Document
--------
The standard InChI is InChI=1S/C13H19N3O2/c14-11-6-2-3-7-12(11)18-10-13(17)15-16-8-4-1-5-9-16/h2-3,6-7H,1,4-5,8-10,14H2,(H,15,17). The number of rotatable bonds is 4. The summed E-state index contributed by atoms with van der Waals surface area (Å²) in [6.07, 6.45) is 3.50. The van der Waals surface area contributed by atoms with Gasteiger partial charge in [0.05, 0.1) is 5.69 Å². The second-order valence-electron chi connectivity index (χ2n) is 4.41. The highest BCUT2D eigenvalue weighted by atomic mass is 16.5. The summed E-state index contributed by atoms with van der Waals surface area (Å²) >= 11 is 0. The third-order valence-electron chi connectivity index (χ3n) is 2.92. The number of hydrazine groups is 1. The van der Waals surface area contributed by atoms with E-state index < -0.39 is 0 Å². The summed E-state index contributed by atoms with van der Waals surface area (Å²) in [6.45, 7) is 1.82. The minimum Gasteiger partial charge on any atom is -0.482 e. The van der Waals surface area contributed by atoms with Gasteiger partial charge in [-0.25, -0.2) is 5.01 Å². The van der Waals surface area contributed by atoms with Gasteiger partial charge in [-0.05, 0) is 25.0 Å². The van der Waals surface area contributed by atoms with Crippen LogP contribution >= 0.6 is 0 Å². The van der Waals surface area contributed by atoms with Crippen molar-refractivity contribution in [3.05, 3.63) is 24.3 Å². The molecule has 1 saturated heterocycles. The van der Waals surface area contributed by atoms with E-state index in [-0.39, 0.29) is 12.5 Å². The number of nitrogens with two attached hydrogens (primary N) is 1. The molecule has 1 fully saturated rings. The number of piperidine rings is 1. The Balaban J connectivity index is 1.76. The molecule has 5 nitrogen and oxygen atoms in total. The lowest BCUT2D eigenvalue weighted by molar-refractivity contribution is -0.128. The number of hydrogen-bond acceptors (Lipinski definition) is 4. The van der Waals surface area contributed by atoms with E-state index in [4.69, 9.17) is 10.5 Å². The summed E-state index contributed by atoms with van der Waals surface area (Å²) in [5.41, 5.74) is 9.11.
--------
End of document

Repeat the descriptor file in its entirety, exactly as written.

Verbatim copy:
The standard InChI is InChI=1S/C13H19N3O2/c14-11-6-2-3-7-12(11)18-10-13(17)15-16-8-4-1-5-9-16/h2-3,6-7H,1,4-5,8-10,14H2,(H,15,17). The number of rotatable bonds is 4. The summed E-state index contributed by atoms with van der Waals surface area (Å²) in [6.07, 6.45) is 3.50. The van der Waals surface area contributed by atoms with Gasteiger partial charge in [0.05, 0.1) is 5.69 Å². The second-order valence-electron chi connectivity index (χ2n) is 4.41. The highest BCUT2D eigenvalue weighted by atomic mass is 16.5. The summed E-state index contributed by atoms with van der Waals surface area (Å²) >= 11 is 0. The third-order valence-electron chi connectivity index (χ3n) is 2.92. The number of hydrazine groups is 1. The van der Waals surface area contributed by atoms with E-state index < -0.39 is 0 Å². The summed E-state index contributed by atoms with van der Waals surface area (Å²) in [6.45, 7) is 1.82. The minimum Gasteiger partial charge on any atom is -0.482 e. The van der Waals surface area contributed by atoms with Gasteiger partial charge in [-0.25, -0.2) is 5.01 Å². The van der Waals surface area contributed by atoms with Gasteiger partial charge in [-0.05, 0) is 25.0 Å². The van der Waals surface area contributed by atoms with Crippen LogP contribution >= 0.6 is 0 Å². The van der Waals surface area contributed by atoms with Crippen molar-refractivity contribution in [3.05, 3.63) is 24.3 Å². The molecule has 1 saturated heterocycles. The van der Waals surface area contributed by atoms with E-state index in [-0.39, 0.29) is 12.5 Å². The number of nitrogens with two attached hydrogens (primary N) is 1. The molecule has 1 fully saturated rings. The number of piperidine rings is 1. The Balaban J connectivity index is 1.76. The molecule has 5 nitrogen and oxygen atoms in total. The lowest BCUT2D eigenvalue weighted by molar-refractivity contribution is -0.128. The number of hydrogen-bond acceptors (Lipinski definition) is 4. The van der Waals surface area contributed by atoms with E-state index in [4.69, 9.17) is 10.5 Å². The summed E-state index contributed by atoms with van der Waals surface area (Å²) in [5.41, 5.74) is 9.11.